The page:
I've been hanging my own Pancetta based on the recipe in Ruhlman's 'Charcuterie' book. Some small white dots of mold have started to appear.
I want to identify whether this mold is to be expected or whether it is a sign of my preservation gone wrong. I realise mold is almost an ever present factor in charcuterie but how can you tell the safe mold from the dangerous ones?
On another couple of sites (Ruhlman for starters) I found the answer to this. It appears that mould is expected sometimes in the Pancetta making process and as a general rule of thumb as long as it isn't too green and furry then it should be OK. I've followed Ruhlman's advice and dabbed the spots of mould with a vinegar soaked cloth and it wiped straight off and looks fine.
My meat was coming up to the end of it's hanging time anyway so rather than worry about it further I've refrigerated it.
I hope this helps anyone that stumbles across this with the same issue.
The mould is an important part of the curing process and as a general rule, as long as the mould is white and the meat doesn't smell 'bad' in any way, your pancetta will be doing what it's meant to. Sorry, I realise 'bad' might be objective, but generally very obvious to tell off meat with curing. If the mould is white, speckled with black, or mostly black, or green, then your pancetta's in trouble.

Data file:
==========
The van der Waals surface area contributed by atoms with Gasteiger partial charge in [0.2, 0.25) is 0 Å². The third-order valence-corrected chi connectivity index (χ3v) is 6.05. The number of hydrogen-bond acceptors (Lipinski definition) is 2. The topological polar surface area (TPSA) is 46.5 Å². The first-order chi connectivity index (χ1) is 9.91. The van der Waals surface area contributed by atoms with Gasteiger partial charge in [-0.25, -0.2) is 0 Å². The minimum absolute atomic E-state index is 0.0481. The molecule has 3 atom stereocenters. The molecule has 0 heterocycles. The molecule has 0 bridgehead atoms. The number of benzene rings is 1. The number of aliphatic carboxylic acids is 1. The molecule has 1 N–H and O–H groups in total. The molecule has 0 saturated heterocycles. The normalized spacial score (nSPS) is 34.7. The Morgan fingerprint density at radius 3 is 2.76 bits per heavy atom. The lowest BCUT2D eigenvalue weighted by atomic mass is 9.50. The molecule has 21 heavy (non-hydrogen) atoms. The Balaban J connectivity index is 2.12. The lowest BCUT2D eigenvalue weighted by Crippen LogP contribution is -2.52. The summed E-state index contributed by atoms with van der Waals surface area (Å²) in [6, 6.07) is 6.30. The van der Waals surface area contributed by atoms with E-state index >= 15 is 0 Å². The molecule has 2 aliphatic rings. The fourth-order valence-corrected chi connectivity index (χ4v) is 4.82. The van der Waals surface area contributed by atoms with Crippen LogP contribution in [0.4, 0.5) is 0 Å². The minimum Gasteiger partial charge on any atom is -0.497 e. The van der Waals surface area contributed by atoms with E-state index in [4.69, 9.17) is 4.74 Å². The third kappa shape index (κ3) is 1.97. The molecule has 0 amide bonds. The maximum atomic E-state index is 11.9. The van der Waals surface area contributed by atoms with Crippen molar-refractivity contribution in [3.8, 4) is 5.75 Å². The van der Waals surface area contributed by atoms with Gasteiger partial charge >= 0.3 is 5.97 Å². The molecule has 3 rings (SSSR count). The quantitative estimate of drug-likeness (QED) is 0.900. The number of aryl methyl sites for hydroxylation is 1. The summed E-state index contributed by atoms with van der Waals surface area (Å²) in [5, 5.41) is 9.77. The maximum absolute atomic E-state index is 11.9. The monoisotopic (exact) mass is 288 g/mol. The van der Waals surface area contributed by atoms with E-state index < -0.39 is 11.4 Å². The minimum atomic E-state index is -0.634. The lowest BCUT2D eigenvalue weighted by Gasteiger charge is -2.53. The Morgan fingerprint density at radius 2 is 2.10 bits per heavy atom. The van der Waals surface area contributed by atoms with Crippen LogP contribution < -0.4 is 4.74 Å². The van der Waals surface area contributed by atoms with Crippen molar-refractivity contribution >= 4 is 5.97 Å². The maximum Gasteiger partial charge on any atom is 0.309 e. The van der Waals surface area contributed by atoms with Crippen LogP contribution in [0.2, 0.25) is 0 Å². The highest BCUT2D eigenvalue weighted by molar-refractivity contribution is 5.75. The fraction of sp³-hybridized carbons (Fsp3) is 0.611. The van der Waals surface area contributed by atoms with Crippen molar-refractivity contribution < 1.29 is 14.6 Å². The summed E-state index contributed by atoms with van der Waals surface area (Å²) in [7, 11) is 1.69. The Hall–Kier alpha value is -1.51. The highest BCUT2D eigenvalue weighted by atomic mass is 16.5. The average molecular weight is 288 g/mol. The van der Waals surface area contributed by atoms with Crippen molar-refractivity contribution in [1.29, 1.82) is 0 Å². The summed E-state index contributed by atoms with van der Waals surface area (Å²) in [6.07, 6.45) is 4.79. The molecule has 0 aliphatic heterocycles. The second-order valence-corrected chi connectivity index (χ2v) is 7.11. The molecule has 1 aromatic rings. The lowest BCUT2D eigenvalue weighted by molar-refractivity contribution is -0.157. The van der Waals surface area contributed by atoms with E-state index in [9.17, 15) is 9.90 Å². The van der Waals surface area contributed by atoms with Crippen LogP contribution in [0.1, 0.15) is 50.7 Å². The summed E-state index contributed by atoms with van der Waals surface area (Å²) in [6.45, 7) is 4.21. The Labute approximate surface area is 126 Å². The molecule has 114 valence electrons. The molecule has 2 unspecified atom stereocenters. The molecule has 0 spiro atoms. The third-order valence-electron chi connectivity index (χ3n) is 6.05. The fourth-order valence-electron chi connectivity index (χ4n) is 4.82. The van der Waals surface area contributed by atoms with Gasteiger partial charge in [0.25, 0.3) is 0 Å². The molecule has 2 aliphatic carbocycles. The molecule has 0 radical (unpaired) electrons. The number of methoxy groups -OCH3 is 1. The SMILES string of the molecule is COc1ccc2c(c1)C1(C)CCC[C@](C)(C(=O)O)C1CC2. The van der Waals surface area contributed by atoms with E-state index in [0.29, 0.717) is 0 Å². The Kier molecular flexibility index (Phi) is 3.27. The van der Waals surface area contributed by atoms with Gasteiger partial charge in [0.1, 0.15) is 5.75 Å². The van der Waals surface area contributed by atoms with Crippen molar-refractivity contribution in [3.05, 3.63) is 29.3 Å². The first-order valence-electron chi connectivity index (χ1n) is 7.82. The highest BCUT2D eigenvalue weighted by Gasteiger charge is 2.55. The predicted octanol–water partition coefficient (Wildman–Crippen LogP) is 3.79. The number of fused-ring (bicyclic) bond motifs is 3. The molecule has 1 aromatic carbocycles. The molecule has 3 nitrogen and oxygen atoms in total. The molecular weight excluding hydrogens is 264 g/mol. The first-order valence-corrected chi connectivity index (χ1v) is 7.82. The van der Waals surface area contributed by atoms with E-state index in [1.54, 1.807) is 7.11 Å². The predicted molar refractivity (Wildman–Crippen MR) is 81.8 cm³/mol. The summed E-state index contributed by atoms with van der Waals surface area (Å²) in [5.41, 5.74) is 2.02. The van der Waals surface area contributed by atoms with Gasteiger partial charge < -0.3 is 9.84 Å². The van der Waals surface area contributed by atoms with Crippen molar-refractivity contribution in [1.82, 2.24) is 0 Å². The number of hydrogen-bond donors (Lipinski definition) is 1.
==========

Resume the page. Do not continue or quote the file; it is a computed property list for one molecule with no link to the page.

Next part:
if you are using a stble controlled mold (ie. Bactoferm 600 or mondostart etc.) the mold should appear white. if you are begginning to get blue spores there is most likely an issue with air circulation or moreso the relative humidity of the chamber. Humidity should reach into the mid 70s for proper mold growth. to counteract mold one can also purchase potassium sorbate for the war on green and blue.
Since your pancetta is tesa i dont see there being a possibility of internal mold. unless you did a shit job butchering.
I work in a producer of cured meats and our pancetta regularly takes mold from the rest of the room
I learned from my fathers methods. In the way we prepare the Pancetta, there is very little mold that forms and if it does (white fuzzy stuff) it gets cut off any way. once it is washed from the salt it has stayed in for its weight. we cover it with hot pepper flakes/fine pepper powder, cured with the ribs in. I have attached a picture of the Pancetta that i made last year after the salting and peppering.
I am making Prosciutto for the first time. It sat in my fridge covered in salt for 30 days. It was then hung in my basement for a couple months, but then summer came and the humidity rose. The Prosciutto grew white fuzzy and light green mold. I took it down unwrapped and scrubbed with a water white vinegar mixture. I then wrapped it in cheese cloth again and its on a wire rack in my fridge. Maybe, this will help you.